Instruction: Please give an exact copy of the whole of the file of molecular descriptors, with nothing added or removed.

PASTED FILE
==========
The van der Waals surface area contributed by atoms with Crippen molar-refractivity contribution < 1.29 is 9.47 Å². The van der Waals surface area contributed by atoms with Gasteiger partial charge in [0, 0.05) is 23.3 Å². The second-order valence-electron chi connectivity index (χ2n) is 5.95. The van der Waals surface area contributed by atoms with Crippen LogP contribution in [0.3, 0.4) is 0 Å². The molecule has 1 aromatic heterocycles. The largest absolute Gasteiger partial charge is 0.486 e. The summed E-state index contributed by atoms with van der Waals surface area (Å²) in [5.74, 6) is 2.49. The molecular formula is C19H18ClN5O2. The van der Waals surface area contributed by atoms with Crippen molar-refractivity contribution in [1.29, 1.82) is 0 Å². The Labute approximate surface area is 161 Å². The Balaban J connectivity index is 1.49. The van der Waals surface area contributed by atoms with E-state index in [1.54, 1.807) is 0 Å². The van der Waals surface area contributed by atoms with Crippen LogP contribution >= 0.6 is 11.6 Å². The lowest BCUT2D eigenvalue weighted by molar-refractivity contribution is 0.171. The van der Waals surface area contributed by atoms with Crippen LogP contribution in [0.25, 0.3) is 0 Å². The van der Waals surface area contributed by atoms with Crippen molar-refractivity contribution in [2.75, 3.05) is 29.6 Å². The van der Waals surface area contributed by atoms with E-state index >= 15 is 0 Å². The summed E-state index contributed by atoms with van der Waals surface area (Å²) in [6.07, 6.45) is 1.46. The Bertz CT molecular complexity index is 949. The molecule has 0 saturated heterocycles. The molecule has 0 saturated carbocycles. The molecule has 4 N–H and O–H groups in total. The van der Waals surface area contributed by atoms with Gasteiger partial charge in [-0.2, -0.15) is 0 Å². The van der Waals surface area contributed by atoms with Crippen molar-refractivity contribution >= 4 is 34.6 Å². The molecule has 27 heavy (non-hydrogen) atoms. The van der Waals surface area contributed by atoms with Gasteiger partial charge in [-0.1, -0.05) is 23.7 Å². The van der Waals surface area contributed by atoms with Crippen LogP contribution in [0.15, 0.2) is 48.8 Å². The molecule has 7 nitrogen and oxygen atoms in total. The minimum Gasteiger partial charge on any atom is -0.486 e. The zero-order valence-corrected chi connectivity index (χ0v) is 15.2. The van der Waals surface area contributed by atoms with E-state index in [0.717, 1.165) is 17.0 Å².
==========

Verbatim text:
The van der Waals surface area contributed by atoms with Crippen molar-refractivity contribution < 1.29 is 9.47 Å². The van der Waals surface area contributed by atoms with Gasteiger partial charge in [0, 0.05) is 23.3 Å². The second-order valence-electron chi connectivity index (χ2n) is 5.95. The van der Waals surface area contributed by atoms with Crippen LogP contribution in [0.3, 0.4) is 0 Å². The molecule has 1 aromatic heterocycles. The largest absolute Gasteiger partial charge is 0.486 e. The summed E-state index contributed by atoms with van der Waals surface area (Å²) in [5.74, 6) is 2.49. The molecular formula is C19H18ClN5O2. The van der Waals surface area contributed by atoms with Crippen molar-refractivity contribution in [1.29, 1.82) is 0 Å². The Labute approximate surface area is 161 Å². The Balaban J connectivity index is 1.49. The van der Waals surface area contributed by atoms with E-state index in [1.54, 1.807) is 0 Å². The van der Waals surface area contributed by atoms with Crippen LogP contribution >= 0.6 is 11.6 Å². The lowest BCUT2D eigenvalue weighted by molar-refractivity contribution is 0.171. The van der Waals surface area contributed by atoms with Crippen LogP contribution in [0.25, 0.3) is 0 Å². The van der Waals surface area contributed by atoms with Crippen molar-refractivity contribution in [2.75, 3.05) is 29.6 Å². The van der Waals surface area contributed by atoms with E-state index >= 15 is 0 Å². The summed E-state index contributed by atoms with van der Waals surface area (Å²) in [6.07, 6.45) is 1.46. The Bertz CT molecular complexity index is 949. The molecule has 0 saturated heterocycles. The molecule has 0 saturated carbocycles. The molecule has 4 N–H and O–H groups in total. The van der Waals surface area contributed by atoms with Gasteiger partial charge in [-0.2, -0.15) is 0 Å². The van der Waals surface area contributed by atoms with Crippen molar-refractivity contribution >= 4 is 34.6 Å². The molecule has 27 heavy (non-hydrogen) atoms. The van der Waals surface area contributed by atoms with Gasteiger partial charge in [-0.1, -0.05) is 23.7 Å². The van der Waals surface area contributed by atoms with Crippen LogP contribution in [0.15, 0.2) is 48.8 Å². The molecule has 7 nitrogen and oxygen atoms in total. The minimum Gasteiger partial charge on any atom is -0.486 e. The zero-order valence-corrected chi connectivity index (χ0v) is 15.2. The van der Waals surface area contributed by atoms with E-state index in [0.717, 1.165) is 17.0 Å².